Annals of Hematology

, Volume 96, Issue 5, pp 725–732 | Cite as

Clinicopathological differences exist between CALR- and JAK2-mutated myeloproliferative neoplasms despite a similar molecular landscape: data from targeted next-generation sequencing in the diagnostic laboratory

  • Rishu Agarwal
  • Piers Blombery
  • Michelle McBean
  • Kate Jones
  • Andrew Fellowes
  • Ken Doig
  • Cecily Forsyth
  • David A. Westerman
Original Article


Mutations in CALR have recently been detected in JAK2-negative myeloproliferative neoplasms (MPNs) and are key pathological drivers in these diseases. CALR-mutated MPNs are shown to have numerous clinicopathological differences to JAK2-mutated MPNs. The basis of these differences is poorly understood. It is unknown whether these differences result directly from any differences in intracellular signalling abnormalities induced by JAK2/CALR mutations or whether they relate to other phenomena such as a differing spectrum of genetic lesions between the two groups. We aimed to review the clinicopathological and molecular features of CALR- and JAK2-mutated MPNs from samples referred for diagnostic testing using a custom-designed targeted next-generation sequencing (NGS) panel. Eighty-nine CALR-mutated cases were compared with 70 JAK2-mutated cases. CALR-mutated MPNs showed higher platelet counts and a female predominance as compared to JAK2-mutated MPNs in our cohort. We have also observed differences between CALR mutation subtypes in terms of disease phenotype, mutational frequency and allelic burden. Type 1 CALR mutations were found to be more common in myelofibrosis, associated with a higher frequency and number of additional mutations and a higher mutant allelic burden as compared to type 2 CALR mutations. Despite these biological differences, our molecular characterisation suggests that CALR- and JAK2-mutated MPNs are broadly similar in terms of the quantity, frequency and spectrum of co-occurring mutations and therefore observed biological differences are likely to not be heavily influenced by the nature and quantity of co-mutated genes.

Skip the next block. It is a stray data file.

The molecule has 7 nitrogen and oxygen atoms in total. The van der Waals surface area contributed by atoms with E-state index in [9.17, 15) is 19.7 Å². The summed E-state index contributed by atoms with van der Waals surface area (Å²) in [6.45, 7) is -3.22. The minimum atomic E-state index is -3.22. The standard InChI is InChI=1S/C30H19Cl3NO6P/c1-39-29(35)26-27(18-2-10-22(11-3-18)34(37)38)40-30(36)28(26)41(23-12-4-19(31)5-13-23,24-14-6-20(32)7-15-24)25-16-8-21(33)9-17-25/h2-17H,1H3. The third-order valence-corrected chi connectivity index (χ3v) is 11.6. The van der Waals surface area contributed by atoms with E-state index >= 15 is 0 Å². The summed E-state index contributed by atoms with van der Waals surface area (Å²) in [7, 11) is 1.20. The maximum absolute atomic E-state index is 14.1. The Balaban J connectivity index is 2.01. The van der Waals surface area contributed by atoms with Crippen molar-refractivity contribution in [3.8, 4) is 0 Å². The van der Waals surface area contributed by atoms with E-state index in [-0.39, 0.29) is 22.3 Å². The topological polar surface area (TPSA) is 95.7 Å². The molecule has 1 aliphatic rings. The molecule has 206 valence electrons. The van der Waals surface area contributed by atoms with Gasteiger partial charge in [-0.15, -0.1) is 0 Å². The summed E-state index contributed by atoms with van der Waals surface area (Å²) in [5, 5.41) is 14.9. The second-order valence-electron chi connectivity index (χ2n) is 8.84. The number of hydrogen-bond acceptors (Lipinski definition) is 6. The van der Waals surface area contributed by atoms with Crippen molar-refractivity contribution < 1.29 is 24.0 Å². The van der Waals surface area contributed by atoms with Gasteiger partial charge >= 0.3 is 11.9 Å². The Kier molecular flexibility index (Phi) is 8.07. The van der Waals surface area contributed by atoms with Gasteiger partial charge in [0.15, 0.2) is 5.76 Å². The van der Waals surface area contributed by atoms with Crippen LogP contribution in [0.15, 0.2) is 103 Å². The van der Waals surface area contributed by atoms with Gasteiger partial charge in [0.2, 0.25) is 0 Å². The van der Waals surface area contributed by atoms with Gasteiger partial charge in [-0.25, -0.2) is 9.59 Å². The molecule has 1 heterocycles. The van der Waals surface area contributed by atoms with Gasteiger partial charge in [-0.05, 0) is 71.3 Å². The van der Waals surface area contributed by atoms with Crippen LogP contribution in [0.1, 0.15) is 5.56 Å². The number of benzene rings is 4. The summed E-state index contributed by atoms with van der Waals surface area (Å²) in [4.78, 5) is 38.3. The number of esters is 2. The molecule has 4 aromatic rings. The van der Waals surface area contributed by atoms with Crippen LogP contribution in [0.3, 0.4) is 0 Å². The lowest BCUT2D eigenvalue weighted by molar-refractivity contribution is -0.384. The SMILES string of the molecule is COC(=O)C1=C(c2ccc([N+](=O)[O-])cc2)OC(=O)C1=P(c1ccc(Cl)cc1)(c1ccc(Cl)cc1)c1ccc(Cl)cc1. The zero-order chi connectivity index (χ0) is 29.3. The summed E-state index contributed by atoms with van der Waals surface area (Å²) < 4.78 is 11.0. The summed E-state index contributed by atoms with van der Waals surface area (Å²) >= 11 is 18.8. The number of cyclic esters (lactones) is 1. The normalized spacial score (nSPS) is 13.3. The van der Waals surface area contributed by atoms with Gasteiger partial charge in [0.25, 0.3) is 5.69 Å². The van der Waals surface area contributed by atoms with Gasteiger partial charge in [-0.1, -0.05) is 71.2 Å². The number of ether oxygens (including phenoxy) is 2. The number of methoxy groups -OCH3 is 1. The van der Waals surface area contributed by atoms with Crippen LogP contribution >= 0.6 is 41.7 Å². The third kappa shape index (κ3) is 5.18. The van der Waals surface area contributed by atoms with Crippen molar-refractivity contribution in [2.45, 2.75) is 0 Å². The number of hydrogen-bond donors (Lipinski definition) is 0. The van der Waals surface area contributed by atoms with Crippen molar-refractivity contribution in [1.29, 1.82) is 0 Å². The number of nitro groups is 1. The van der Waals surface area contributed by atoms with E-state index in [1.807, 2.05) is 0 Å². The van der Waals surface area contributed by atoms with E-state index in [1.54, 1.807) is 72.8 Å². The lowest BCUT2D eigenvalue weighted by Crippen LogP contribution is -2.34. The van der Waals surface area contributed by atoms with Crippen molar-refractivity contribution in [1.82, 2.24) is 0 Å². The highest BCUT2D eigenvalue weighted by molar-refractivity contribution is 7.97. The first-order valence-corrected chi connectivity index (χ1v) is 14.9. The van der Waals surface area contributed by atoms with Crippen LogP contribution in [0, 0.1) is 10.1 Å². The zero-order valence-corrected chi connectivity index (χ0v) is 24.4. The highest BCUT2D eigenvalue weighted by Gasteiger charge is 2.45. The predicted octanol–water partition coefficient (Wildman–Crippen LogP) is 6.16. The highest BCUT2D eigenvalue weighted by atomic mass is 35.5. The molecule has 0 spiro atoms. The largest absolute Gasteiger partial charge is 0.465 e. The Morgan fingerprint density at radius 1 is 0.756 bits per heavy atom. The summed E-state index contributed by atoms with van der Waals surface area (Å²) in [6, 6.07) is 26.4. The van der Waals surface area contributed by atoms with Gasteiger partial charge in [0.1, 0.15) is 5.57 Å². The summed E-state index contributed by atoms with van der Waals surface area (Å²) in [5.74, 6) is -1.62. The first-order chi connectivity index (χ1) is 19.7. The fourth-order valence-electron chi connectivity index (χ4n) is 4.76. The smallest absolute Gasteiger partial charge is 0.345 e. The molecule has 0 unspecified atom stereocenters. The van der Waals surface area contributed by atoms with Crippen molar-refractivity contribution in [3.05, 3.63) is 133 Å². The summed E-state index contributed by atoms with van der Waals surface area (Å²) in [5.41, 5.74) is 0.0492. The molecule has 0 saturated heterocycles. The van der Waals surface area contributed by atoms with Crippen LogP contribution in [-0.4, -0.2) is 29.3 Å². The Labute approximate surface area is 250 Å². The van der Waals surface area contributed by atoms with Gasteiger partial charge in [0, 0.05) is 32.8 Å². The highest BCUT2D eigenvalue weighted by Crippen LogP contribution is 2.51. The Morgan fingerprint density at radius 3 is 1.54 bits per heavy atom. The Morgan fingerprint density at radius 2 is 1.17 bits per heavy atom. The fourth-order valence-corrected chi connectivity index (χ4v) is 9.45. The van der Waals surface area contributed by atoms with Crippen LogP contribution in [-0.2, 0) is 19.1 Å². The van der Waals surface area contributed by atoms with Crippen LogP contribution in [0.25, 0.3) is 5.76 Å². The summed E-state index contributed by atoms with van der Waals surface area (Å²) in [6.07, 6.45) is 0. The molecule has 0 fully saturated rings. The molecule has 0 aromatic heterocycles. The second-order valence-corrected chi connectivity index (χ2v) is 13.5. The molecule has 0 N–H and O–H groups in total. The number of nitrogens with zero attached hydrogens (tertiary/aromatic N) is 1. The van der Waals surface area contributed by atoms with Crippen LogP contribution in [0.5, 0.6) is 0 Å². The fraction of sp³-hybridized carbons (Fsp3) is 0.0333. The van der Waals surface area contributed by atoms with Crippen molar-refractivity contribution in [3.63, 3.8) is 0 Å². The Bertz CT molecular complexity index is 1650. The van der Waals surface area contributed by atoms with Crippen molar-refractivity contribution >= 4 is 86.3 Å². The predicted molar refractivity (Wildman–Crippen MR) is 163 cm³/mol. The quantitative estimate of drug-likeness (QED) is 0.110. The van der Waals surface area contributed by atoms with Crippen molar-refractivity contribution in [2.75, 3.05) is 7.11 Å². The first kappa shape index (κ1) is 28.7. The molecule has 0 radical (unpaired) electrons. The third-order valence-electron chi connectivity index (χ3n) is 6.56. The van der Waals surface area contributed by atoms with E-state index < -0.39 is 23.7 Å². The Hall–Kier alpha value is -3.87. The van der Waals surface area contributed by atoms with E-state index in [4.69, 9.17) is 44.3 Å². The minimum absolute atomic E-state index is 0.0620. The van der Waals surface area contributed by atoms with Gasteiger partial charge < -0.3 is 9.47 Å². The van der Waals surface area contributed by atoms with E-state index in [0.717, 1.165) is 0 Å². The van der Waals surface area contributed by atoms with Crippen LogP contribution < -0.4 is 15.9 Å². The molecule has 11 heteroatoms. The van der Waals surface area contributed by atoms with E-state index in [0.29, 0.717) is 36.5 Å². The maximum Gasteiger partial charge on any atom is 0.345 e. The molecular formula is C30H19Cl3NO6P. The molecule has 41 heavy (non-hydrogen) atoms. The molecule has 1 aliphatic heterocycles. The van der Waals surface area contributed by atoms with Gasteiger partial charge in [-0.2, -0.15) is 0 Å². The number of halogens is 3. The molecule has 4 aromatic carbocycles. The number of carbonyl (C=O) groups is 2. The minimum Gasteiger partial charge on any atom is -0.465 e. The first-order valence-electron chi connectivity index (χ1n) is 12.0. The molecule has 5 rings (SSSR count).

Myeloproliferative neoplasms Primary myelofibrosis Essential thrombocythaemia Calreticulin Targeted amplicon sequencing 


Compliance with ethical standards

Conflict of interest

The authors declare that they have no conflicts of interest.

Supplementary material

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Copyright information

© Springer-Verlag Berlin Heidelberg 2017

Authors and Affiliations

  1. 1.Division of Cancer Medicine, Department of PathologyPeter MacCallum Cancer CentreMelbourneAustralia
  2. 2.Bioinformatics CorePeter MacCallum Cancer CentreMelbourneAustralia
  3. 3.University of MelbourneMelbourneAustralia
  4. 4.Jarrett Street Specialist CentreGosfordAustralia

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